Wednesday, October 09, 2013


News feeds and Facebook bubbled over yesterday with discussions of a new genetic study on the origins of Ashkenazic Jews. I read through the study, understanding a very small portion of it, so any thoughts that I have about it might easily be based on misunderstanding. The study distinguishes between the paternal genetical markers of Ashkenazic Jews, which point to roots in the Near East (other than Levites!), and the maternal markers, which are European. So the big news that everyone is talking about is that the people who brought Judaism to Europe were single men and they married local women who converted.

I wanted to point to a couple of other points in the study that I thought were fascinating. First, the maternal DNA is specifically from Southern Europe, the Northern Mediterranean, and possibly even more specifically Italy. That accords beautifully with several Jewish European origin myths, like the famous Four Captives from Bari (Southern Italy) who established Torah learning in North Africa, Egypt and Spain, or Megillat Ahimaatz. The Kalonymides of the Rhineland traced their lineage to Northern Italy (Lucca). The researchers even suggest that the Jews of Spain and their exiled descendants the Sefardim shared this common origin with the Ashkenazim.

Having written my dissertation on the rabbinic literature of Southern France, I was drawn to the ambiguity of that term, Northern Mediterranean, which might mean specifically Italy and might also mean other areas, like the French Midi. Yaakov Sussman has written a speculative article pointing to a variety of cultural parallels between the medieval Jewish communities of Germany and Provence, and seems to imply that they shared a common source, perhaps in early medieval Italy. This might strengthen that suggestion.

Another point worth noting is the chronology. The researchers have developed a calculator for determining how long ago these genetic events took place. Using it with this data, they say that "these ancestral Jewish populations... may have had an origin in the first millenium BCE, rather than in the wake of the destruction of the Jerusalem Temple in 70 CE".

Some researchers have argued with vigour that the rabbinic Judaism really only spread to Mediterranean Europe in the early Middle Ages, by which time the Hellenized Jews who lived there during Roman times had disappeared one way or another. These new findings seems to suggest that there was continuity from a very early stage.

In his recent lecture, Prof. Haym Soloveitchik emphasized that his search for the origins of the Ashkenazic community is about "culture and not genetics". I think I would go with that.

Monday, April 30, 2012

Ta Shma

The National Library of Israel, which has been holding cultural events on a regular basis for the past year or so, is hosting an evening tomorrow (Tuesday, May 1st at 8pm) in honour of the Israel Ta Shma memorial volume (titled "Ta Shma"). The speakers include Moshe Idel, who will expand upon his lengthy article on the volume on the Star of David. Hagai Ben-Shamai will speak about the newly discovered Afghani "Genizah" (a topic on which Shaul Shaked is speaking tonight at 6.15pm at the Mt Scopus campus of Hebrew University, room 5318). Rav Mayer Lichtenstein will discuss Prof. Ta-Shma's impact on the yeshivot, an audience that Ta-Shma truly identified with. Prof. Ta-Shma's daughter, Ahinoam Jacobs, will speak on behalf of the family.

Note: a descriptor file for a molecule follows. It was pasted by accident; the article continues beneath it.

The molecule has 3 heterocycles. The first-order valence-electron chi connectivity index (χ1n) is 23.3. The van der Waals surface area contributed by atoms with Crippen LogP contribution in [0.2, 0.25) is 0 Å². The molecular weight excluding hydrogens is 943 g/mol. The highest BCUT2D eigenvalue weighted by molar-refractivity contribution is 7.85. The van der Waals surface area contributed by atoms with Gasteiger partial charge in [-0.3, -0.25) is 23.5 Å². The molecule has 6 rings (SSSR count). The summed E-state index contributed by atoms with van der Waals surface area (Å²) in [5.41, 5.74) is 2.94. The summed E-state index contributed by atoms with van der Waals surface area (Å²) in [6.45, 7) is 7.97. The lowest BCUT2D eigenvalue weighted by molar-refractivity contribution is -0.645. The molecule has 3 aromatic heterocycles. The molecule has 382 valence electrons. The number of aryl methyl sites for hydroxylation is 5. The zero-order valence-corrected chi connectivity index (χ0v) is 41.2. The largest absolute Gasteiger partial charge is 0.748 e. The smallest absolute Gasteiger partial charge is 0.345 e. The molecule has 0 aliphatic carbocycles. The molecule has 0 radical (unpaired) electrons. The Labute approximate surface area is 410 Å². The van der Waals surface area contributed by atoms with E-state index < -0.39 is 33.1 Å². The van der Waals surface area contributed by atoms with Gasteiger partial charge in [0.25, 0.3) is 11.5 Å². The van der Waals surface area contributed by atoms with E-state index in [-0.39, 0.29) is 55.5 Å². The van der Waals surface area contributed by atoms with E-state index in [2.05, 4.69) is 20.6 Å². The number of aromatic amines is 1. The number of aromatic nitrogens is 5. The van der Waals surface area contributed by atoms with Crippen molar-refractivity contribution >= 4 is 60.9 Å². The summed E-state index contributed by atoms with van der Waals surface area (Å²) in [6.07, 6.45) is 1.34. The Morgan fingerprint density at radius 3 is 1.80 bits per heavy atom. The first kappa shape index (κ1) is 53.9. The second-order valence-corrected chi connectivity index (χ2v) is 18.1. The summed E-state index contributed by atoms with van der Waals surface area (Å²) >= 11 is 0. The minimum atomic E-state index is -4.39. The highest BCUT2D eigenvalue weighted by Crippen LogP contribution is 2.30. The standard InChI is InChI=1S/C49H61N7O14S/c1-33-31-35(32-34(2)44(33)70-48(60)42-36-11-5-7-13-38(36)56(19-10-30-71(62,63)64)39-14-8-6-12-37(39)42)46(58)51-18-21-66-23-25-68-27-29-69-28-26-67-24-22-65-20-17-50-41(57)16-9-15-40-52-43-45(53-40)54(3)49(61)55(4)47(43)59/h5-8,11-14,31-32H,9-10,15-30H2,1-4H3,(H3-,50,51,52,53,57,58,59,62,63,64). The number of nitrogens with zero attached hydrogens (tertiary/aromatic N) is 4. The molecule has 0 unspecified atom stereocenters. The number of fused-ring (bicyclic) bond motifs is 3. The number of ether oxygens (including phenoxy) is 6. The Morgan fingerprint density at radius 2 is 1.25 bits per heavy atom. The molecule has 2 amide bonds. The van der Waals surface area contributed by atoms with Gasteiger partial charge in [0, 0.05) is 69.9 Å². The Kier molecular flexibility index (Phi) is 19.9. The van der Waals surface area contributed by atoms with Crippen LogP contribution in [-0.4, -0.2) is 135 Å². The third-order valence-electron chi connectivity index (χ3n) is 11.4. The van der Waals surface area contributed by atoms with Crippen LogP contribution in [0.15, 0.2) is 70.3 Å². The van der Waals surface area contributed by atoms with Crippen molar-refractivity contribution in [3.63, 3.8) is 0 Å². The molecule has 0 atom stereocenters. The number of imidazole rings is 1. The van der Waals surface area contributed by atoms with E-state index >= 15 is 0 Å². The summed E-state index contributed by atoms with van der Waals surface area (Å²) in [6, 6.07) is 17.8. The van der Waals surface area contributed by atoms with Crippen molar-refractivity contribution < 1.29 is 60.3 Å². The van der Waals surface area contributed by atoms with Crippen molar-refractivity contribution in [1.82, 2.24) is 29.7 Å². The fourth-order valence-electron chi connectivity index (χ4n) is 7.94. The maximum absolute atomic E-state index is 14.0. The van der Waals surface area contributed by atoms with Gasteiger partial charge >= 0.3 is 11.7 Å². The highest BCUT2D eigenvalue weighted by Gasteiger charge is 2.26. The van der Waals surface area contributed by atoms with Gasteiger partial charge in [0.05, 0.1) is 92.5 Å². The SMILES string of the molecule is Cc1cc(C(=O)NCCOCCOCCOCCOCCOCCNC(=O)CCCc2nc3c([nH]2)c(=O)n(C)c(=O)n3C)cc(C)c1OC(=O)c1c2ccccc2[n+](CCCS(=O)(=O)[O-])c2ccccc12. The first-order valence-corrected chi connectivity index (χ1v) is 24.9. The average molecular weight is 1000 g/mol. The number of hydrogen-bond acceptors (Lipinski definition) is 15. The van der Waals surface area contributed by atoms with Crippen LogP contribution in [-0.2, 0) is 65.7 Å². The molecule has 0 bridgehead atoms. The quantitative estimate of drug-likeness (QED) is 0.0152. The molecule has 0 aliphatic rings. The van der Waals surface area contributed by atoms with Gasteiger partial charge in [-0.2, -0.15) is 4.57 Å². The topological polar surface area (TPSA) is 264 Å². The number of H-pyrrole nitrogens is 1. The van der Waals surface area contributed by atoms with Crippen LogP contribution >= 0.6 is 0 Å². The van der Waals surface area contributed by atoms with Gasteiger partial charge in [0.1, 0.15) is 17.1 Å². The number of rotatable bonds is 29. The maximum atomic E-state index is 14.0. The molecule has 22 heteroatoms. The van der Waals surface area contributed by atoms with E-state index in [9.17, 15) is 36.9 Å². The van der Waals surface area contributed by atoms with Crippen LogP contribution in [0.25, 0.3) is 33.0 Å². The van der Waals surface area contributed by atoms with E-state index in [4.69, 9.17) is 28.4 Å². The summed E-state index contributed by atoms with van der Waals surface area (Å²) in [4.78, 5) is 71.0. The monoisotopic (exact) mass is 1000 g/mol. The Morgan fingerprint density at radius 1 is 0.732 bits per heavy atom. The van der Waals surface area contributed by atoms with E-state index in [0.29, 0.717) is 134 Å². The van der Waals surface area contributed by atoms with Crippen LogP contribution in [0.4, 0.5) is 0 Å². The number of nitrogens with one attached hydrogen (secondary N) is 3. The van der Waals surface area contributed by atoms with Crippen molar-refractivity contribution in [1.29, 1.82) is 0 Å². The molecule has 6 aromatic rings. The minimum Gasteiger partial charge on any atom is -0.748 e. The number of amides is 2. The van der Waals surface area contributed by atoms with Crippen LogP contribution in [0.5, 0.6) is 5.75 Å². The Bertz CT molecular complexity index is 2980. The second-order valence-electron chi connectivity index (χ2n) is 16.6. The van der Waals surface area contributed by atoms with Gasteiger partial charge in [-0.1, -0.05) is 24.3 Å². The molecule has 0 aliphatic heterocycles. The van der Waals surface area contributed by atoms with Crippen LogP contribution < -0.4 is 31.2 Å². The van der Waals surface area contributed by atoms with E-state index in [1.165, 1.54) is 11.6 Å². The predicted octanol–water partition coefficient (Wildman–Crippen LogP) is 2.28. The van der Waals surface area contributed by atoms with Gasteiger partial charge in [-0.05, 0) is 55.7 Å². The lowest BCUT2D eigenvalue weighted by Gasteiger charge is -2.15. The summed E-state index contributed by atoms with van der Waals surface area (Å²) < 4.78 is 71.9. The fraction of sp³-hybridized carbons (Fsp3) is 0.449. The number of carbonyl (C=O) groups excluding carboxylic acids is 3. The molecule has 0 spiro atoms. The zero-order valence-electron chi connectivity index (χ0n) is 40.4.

Wednesday, March 07, 2012

Halakhot Pesukot online

I just noticed that the (former) Sassoon manuscript of Halakhot Pesukot has been digitised and is available online. It's a manuscript from 10th century Iraq. If I remember correctly, its collation doesn't conform to the Gregory rule. This manuscript is Matthew Morgenstern's foremost example of 'Grade A EEMss' (Early Eastern Manuscripts). Parts of it are vocalized with Babylonian supra-linear vocalization. And now you can read it in the privacy of your own home (without even having to purchase the Jerusalem 1971 facsimile edition).

Tuesday, February 21, 2012

Oxford Genizah

The Genizah fragments in the Bodleian Library at Oxford are now online!

Tuesday, December 27, 2011

Two attitudes towards the Talmudhttp://www.blogger.com/img/blank.gif

A Hannukah party is waiting to be organized so telegraphically - there are two basic attitudes towards the Talmud. Legal code or multivalent discussion. Summarized admirably in the following two quotes in the NYTimes:

Rabbi Benjamin Blech, professor of Talmud at Yeshiva University, said the rabbis believed that study should not be made too easy. “We want people to struggle with the text because by figuring it out you will have a deeper comprehension,” he said. “They wanted a living index, not a printed index.”